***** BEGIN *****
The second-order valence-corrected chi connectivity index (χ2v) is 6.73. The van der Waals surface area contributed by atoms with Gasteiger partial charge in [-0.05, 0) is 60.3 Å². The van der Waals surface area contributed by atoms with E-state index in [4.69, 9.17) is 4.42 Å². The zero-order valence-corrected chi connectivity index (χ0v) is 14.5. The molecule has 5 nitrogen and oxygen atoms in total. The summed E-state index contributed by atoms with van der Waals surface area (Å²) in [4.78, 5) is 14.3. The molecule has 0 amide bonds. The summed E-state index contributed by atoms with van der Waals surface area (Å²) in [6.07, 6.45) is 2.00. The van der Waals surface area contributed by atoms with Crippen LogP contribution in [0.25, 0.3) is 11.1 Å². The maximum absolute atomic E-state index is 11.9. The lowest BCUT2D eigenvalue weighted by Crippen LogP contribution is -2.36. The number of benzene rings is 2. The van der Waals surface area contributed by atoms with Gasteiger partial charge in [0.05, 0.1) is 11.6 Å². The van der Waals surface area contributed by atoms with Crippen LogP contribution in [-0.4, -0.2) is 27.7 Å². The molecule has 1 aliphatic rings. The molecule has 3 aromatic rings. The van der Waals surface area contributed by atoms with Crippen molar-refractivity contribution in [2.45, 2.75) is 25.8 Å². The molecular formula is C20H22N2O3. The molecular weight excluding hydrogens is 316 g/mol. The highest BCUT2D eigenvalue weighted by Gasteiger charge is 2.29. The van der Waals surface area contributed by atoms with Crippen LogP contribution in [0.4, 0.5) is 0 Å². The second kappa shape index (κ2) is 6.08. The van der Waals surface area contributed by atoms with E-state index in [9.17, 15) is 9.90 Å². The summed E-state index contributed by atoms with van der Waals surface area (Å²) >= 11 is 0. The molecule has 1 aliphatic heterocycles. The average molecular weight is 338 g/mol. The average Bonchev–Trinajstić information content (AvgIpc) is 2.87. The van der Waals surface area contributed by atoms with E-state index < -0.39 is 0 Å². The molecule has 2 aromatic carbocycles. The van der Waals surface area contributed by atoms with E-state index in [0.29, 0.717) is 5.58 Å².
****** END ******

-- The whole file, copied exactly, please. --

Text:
The second-order valence-corrected chi connectivity index (χ2v) is 6.73. The van der Waals surface area contributed by atoms with Gasteiger partial charge in [-0.05, 0) is 60.3 Å². The van der Waals surface area contributed by atoms with E-state index in [4.69, 9.17) is 4.42 Å². The zero-order valence-corrected chi connectivity index (χ0v) is 14.5. The molecule has 5 nitrogen and oxygen atoms in total. The summed E-state index contributed by atoms with van der Waals surface area (Å²) in [4.78, 5) is 14.3. The molecule has 0 amide bonds. The summed E-state index contributed by atoms with van der Waals surface area (Å²) in [6.07, 6.45) is 2.00. The van der Waals surface area contributed by atoms with Crippen LogP contribution in [0.25, 0.3) is 11.1 Å². The maximum absolute atomic E-state index is 11.9. The lowest BCUT2D eigenvalue weighted by Crippen LogP contribution is -2.36. The number of benzene rings is 2. The van der Waals surface area contributed by atoms with Gasteiger partial charge in [0.05, 0.1) is 11.6 Å². The van der Waals surface area contributed by atoms with Crippen LogP contribution in [-0.4, -0.2) is 27.7 Å². The molecule has 1 aliphatic rings. The molecule has 3 aromatic rings. The van der Waals surface area contributed by atoms with Crippen molar-refractivity contribution in [2.45, 2.75) is 25.8 Å². The molecular formula is C20H22N2O3. The molecular weight excluding hydrogens is 316 g/mol. The highest BCUT2D eigenvalue weighted by Gasteiger charge is 2.29. The van der Waals surface area contributed by atoms with Crippen LogP contribution in [0.4, 0.5) is 0 Å². The second kappa shape index (κ2) is 6.08. The van der Waals surface area contributed by atoms with E-state index in [9.17, 15) is 9.90 Å². The summed E-state index contributed by atoms with van der Waals surface area (Å²) >= 11 is 0. The molecule has 1 aliphatic heterocycles. The average molecular weight is 338 g/mol. The average Bonchev–Trinajstić information content (AvgIpc) is 2.87. The van der Waals surface area contributed by atoms with E-state index < -0.39 is 0 Å². The molecule has 2 aromatic carbocycles. The van der Waals surface area contributed by atoms with E-state index in [0.29, 0.717) is 5.58 Å².